I love words. By slightly modifying a word or moving its position in a sentence, the meaning of the passage can be completely changed.
For me, reading is like viewing art. Each word a stroke of paint or a musical note. Each punctuation a defining line on a character's face or dramatic pause in a melody.
And it never gets old. Even when I reread my favorite books, it is like visiting a museum already visited.
There is always something I didn't see before, or because of my life's journey I can appreciate the piece in a different way.
So when I was reminded of one of my favorite poems today, I became lost in a journey of words I thought I already knew.
"Not all who wander are lost" is a line from a poem by J.R.R. Tolkien and was displayed on the Google homepage Thursday as part of the hype surrounding the upcoming theatrical release of "The Hobbit: The Desolation of Smaug".
When I read the familiar words, I was not motivated to see the film any more than I already am; however, I was motivated to remember the times those words were given to me by loved ones.
I can remember two instances those words were given to me, by whom and what difficulties I was going through at that time. I still find inspiration and encouragement in them today.
In reading the remainder of the poem and information on it, I was made aware of the similarities and differences between the first line of the poem "All that is gold does not glitter" and the proverb from Shakespeare's "The Merchant of Venice," "All that glitters is not gold."
The words are so similar but when the meanings of their arrangement are compared, you'll find one reminds us to be wary of things that look appealing but have no value and the other reminds us there is great value in things that are unassuming.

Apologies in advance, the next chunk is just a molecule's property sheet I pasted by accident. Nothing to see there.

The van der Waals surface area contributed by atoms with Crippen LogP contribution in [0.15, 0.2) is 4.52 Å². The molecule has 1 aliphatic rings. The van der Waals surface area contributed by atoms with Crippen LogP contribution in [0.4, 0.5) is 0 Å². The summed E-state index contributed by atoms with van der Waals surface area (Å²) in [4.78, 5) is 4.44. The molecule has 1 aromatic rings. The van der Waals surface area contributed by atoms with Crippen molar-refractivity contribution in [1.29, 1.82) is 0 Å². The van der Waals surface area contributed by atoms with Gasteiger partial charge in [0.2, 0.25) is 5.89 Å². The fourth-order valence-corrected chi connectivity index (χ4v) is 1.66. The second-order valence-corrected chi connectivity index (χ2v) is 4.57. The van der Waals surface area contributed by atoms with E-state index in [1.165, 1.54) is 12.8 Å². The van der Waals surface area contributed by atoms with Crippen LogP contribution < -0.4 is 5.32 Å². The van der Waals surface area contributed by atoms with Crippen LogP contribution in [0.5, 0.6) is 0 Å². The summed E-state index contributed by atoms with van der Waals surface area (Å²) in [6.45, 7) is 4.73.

Having explained my love for words, you might find it odd that I hate letters.
I cannot spell and I detest the little character creatures which stand in the way of writing with words.
Letters get all jumbly-wumbly in my mind. I have never been able to makes sense of their sounds and purpose – other than I need them to make words.
There is a villain to every story, to every love and letters are mine.
However, the remainder of the poem offers hope and encourages me to focus on what is to come and to remain optimistic.
There are many more parallels to draw between the poem and other works of literature, and if you are like me and love literature and words, I hope you embark on a journey with these words:
"All that is gold does not glitter,
Not all those who wander are lost;
The old that is strong does not wither,
Deep roots are not reached by the frost.
From the ashes a fire shall be woken,
A light from the shadows shall spring;
Renewed shall be blade that was broken,
The crownless again shall be king."
Jeri Bloxom is a contributing writer and columnist to the Minden Press-Herald.